The rest of this article is only available to active members of Questia

Sign up now for a free, 1-day trial and receive full access to:

  • Questia's entire collection
  • Automatic bibliography creation
  • More helpful research tools like notes, citations, and highlights
  • Ad-free environment

Already a member? Log in now.

Notes for this article

Add a new note
If you are trying to select text to create highlights or citations, remember that you must now click or tap on the first word, and then click or tap on the last word.
One moment ...
Default project is now your active project.
Project items

Items saved from this article

This article has been saved
Highlights (0)
Some of your highlights are legacy items.

Highlights saved before July 30, 2012 will not be displayed on their respective source pages.

You can easily re-create the highlights by opening the book page or article, selecting the text, and clicking “Highlight.”

Citations (0)
Some of your citations are legacy items.

Any citation created before July 30, 2012 will labeled as a “Cited page.” New citations will be saved as cited passages, pages or articles.

We also added the ability to view new citations from your projects or the book or article where you created them.

Notes (0)
Bookmarks (0)

You have no saved items from this article

Project items include:
  • Saved book/article
  • Highlights
  • Quotes/citations
  • Notes
  • Bookmarks
Notes
Cite this article

Cited article

Style
Citations are available only to our active members.
Sign up now to cite pages or passages in MLA, APA and Chicago citation styles.

(Einhorn, 1992, p. 25)

(Einhorn 25)

1

1. Lois J. Einhorn, Abraham Lincoln, the Orator: Penetrating the Lincoln Legend (Westport, CT: Greenwood Press, 1992), 25, http://www.questia.com/read/27419298.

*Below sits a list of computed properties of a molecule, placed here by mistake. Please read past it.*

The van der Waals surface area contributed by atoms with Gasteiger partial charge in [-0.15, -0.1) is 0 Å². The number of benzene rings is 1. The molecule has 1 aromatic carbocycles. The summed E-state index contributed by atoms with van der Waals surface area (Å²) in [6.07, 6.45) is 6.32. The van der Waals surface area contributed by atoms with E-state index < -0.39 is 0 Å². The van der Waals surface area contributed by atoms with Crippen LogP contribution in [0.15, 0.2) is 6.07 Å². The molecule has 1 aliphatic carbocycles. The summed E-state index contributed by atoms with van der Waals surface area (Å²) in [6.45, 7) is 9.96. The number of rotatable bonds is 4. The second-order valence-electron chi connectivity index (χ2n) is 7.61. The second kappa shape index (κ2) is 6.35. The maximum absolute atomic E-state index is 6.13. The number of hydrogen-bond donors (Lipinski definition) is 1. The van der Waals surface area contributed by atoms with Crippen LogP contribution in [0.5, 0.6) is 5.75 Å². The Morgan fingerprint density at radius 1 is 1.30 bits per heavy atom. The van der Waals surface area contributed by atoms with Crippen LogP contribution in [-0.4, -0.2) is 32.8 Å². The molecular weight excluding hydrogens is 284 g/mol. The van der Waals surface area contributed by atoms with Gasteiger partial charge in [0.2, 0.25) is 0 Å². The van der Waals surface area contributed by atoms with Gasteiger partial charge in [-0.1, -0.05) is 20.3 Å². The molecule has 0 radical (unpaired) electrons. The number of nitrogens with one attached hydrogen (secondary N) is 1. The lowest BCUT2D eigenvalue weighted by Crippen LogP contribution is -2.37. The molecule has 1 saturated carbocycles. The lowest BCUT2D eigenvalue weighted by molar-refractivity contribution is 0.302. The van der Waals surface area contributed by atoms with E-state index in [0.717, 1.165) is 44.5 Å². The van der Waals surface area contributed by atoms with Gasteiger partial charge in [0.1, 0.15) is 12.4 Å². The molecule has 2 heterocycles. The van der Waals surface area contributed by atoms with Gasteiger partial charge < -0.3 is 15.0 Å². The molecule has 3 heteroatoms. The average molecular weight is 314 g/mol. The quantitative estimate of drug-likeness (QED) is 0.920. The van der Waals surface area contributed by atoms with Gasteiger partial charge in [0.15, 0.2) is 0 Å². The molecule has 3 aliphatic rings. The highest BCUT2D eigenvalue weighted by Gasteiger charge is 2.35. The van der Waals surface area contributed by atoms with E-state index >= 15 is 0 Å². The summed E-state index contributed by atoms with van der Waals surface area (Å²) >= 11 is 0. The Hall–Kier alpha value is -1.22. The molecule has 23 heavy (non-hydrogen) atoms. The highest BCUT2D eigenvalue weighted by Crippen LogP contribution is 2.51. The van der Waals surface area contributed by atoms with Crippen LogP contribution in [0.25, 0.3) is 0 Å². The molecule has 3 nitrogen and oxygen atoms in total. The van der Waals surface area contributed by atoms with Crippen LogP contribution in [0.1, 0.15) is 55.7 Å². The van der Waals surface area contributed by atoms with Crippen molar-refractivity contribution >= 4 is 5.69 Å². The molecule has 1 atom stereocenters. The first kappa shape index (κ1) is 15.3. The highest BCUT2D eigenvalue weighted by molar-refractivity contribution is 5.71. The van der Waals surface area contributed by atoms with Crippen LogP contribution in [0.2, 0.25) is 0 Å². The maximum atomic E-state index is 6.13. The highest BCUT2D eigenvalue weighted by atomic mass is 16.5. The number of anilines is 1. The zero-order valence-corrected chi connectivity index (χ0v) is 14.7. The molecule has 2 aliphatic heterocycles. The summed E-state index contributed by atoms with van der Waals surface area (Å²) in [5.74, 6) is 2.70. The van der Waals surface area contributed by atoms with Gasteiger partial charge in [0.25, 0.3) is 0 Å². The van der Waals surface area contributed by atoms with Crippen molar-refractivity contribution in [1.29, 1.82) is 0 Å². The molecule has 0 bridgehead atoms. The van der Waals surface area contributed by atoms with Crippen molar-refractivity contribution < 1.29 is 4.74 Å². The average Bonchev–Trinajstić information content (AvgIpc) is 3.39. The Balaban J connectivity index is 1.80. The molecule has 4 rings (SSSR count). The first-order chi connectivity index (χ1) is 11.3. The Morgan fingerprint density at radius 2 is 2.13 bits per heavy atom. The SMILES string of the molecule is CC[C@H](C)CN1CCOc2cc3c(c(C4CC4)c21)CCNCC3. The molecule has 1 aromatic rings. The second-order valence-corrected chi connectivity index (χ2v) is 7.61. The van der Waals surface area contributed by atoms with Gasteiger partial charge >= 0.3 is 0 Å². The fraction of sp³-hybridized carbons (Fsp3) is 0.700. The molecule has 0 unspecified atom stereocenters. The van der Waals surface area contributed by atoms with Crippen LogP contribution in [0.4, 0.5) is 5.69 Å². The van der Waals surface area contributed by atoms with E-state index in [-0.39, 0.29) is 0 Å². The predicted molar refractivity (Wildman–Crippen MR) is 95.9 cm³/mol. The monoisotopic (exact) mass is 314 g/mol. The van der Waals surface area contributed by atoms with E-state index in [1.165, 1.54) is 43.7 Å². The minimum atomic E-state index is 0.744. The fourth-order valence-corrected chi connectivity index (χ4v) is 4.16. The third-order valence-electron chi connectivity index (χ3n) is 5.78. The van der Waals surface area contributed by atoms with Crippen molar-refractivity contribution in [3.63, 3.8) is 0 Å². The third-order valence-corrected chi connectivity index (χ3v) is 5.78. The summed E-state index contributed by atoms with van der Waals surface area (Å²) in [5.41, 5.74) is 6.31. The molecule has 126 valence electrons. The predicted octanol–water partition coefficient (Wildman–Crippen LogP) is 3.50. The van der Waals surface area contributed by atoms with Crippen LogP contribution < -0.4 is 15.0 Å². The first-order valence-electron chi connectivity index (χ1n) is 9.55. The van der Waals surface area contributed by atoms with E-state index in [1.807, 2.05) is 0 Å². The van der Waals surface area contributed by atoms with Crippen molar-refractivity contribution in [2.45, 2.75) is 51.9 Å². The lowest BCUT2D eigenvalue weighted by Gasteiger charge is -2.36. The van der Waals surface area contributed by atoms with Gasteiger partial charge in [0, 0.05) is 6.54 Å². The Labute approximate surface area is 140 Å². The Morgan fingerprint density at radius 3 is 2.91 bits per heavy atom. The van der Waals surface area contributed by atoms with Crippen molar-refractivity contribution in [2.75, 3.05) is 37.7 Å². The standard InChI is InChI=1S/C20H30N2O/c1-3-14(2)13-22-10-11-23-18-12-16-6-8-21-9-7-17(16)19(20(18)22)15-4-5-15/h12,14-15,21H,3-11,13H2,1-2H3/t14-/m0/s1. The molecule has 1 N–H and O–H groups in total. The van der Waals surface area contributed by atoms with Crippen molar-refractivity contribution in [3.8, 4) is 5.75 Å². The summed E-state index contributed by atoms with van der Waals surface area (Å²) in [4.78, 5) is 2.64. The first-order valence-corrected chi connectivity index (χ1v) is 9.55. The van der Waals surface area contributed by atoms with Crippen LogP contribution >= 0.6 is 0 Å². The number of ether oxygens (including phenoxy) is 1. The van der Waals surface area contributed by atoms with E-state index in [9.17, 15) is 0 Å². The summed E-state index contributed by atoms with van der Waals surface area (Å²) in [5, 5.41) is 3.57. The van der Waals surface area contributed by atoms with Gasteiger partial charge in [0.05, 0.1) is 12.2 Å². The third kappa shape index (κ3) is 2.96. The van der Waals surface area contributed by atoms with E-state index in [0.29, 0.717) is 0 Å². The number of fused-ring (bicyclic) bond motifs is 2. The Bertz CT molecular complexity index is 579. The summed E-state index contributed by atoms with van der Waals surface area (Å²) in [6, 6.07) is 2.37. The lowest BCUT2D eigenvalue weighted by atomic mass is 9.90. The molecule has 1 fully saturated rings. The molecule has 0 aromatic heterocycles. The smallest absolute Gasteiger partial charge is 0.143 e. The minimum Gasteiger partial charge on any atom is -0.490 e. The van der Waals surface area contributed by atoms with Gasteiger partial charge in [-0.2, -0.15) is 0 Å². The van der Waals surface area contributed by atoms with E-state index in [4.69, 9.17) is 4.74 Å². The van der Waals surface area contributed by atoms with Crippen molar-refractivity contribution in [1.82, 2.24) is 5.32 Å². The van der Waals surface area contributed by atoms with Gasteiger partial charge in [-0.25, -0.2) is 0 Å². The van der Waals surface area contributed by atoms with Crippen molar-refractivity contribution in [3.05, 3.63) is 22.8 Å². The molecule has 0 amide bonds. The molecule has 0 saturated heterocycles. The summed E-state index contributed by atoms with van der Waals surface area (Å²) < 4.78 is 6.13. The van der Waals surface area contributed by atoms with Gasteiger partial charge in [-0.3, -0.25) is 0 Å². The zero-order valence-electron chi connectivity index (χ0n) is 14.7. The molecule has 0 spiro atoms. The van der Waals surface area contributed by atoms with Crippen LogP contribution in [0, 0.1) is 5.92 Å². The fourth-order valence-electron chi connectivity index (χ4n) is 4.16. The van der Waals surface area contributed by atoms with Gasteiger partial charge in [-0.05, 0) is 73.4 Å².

Cited article

Giving an Inch, Then Taking a Mile: How the Government's Unrestricted Recovery of Conditional Medicare Payments Destroys Plaintiffs' Chances at Compensation through the Tort System
Settings

Settings

Typeface
Text size Smaller Larger Reset View mode
Search within

Search within this article

Look up

Look up a word

  • Dictionary
  • Thesaurus
Please submit a word or phrase above.
Print this page

Print this page

Why can't I print more than one page at a time?

Full screen

matching results for page

Cited passage

Style
Citations are available only to our active members.
Sign up now to cite pages or passages in MLA, APA and Chicago citation styles.

"Portraying himself as an honest, ordinary person helped Lincoln identify with his audiences." (Einhorn, 1992, p. 25).

"Portraying himself as an honest, ordinary person helped Lincoln identify with his audiences." (Einhorn 25)

"Portraying himself as an honest, ordinary person helped Lincoln identify with his audiences."1

1. Lois J. Einhorn, Abraham Lincoln, the Orator: Penetrating the Lincoln Legend (Westport, CT: Greenwood Press, 1992), 25, http://www.questia.com/read/27419298.

Cited passage

Welcome to the new Questia Reader

The Questia Reader has been updated to provide you with an even better online reading experience.  It is now 100% Responsive, which means you can read our books and articles on any sized device you wish.  All of your favorite tools like notes, highlights, and citations are still here, but the way you select text has been updated to be easier to use, especially on touchscreen devices.  Here's how:

1. Click or tap the first word you want to select.
2. Click or tap the last word you want to select.

OK, got it!

Thanks for trying Questia!

Please continue trying out our research tools, but please note, full functionality is available only to our active members.

Your work will be lost once you leave this Web page.

For full access in an ad-free environment, sign up now for a FREE, 1-day trial.

Already a member? Log in now.